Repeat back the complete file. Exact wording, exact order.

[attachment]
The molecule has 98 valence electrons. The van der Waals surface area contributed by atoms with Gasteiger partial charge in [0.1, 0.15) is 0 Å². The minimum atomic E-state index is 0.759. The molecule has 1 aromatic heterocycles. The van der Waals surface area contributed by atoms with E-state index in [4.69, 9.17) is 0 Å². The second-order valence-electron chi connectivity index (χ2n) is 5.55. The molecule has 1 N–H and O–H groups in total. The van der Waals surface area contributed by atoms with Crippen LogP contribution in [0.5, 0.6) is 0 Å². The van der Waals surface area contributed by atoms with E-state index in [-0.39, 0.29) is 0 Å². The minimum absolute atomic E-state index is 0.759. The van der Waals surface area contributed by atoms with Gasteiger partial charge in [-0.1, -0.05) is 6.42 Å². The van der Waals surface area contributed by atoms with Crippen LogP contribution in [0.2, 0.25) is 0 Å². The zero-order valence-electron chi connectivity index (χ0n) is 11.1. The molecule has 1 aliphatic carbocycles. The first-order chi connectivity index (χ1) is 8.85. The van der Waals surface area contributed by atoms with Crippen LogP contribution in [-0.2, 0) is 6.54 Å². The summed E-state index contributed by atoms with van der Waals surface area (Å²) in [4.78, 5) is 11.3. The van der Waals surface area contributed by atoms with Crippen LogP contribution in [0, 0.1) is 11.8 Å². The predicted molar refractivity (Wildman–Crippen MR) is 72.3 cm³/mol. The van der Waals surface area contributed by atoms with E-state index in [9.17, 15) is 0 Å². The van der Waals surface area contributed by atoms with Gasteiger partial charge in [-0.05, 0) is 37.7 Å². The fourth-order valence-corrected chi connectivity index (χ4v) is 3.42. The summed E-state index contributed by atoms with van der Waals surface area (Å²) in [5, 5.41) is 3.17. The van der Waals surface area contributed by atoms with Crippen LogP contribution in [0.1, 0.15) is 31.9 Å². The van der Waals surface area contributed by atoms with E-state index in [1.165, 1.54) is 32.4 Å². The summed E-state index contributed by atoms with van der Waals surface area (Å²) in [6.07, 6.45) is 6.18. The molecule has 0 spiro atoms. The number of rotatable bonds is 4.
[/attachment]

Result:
The molecule has 98 valence electrons. The van der Waals surface area contributed by atoms with Gasteiger partial charge in [0.1, 0.15) is 0 Å². The minimum atomic E-state index is 0.759. The molecule has 1 aromatic heterocycles. The van der Waals surface area contributed by atoms with E-state index in [4.69, 9.17) is 0 Å². The second-order valence-electron chi connectivity index (χ2n) is 5.55. The molecule has 1 N–H and O–H groups in total. The van der Waals surface area contributed by atoms with Crippen LogP contribution in [0.5, 0.6) is 0 Å². The van der Waals surface area contributed by atoms with E-state index in [-0.39, 0.29) is 0 Å². The minimum absolute atomic E-state index is 0.759. The van der Waals surface area contributed by atoms with Gasteiger partial charge in [-0.1, -0.05) is 6.42 Å². The van der Waals surface area contributed by atoms with Crippen LogP contribution in [0.2, 0.25) is 0 Å². The zero-order valence-electron chi connectivity index (χ0n) is 11.1. The molecule has 1 aliphatic carbocycles. The first-order chi connectivity index (χ1) is 8.85. The van der Waals surface area contributed by atoms with Crippen LogP contribution in [-0.2, 0) is 6.54 Å². The summed E-state index contributed by atoms with van der Waals surface area (Å²) in [4.78, 5) is 11.3. The van der Waals surface area contributed by atoms with Crippen LogP contribution in [0, 0.1) is 11.8 Å². The predicted molar refractivity (Wildman–Crippen MR) is 72.3 cm³/mol. The van der Waals surface area contributed by atoms with E-state index in [9.17, 15) is 0 Å². The van der Waals surface area contributed by atoms with Gasteiger partial charge in [-0.05, 0) is 37.7 Å². The fourth-order valence-corrected chi connectivity index (χ4v) is 3.42. The summed E-state index contributed by atoms with van der Waals surface area (Å²) in [5, 5.41) is 3.17. The van der Waals surface area contributed by atoms with Crippen LogP contribution in [0.1, 0.15) is 31.9 Å². The van der Waals surface area contributed by atoms with E-state index in [1.165, 1.54) is 32.4 Å². The summed E-state index contributed by atoms with van der Waals surface area (Å²) in [6.07, 6.45) is 6.18. The molecule has 0 spiro atoms. The number of rotatable bonds is 4.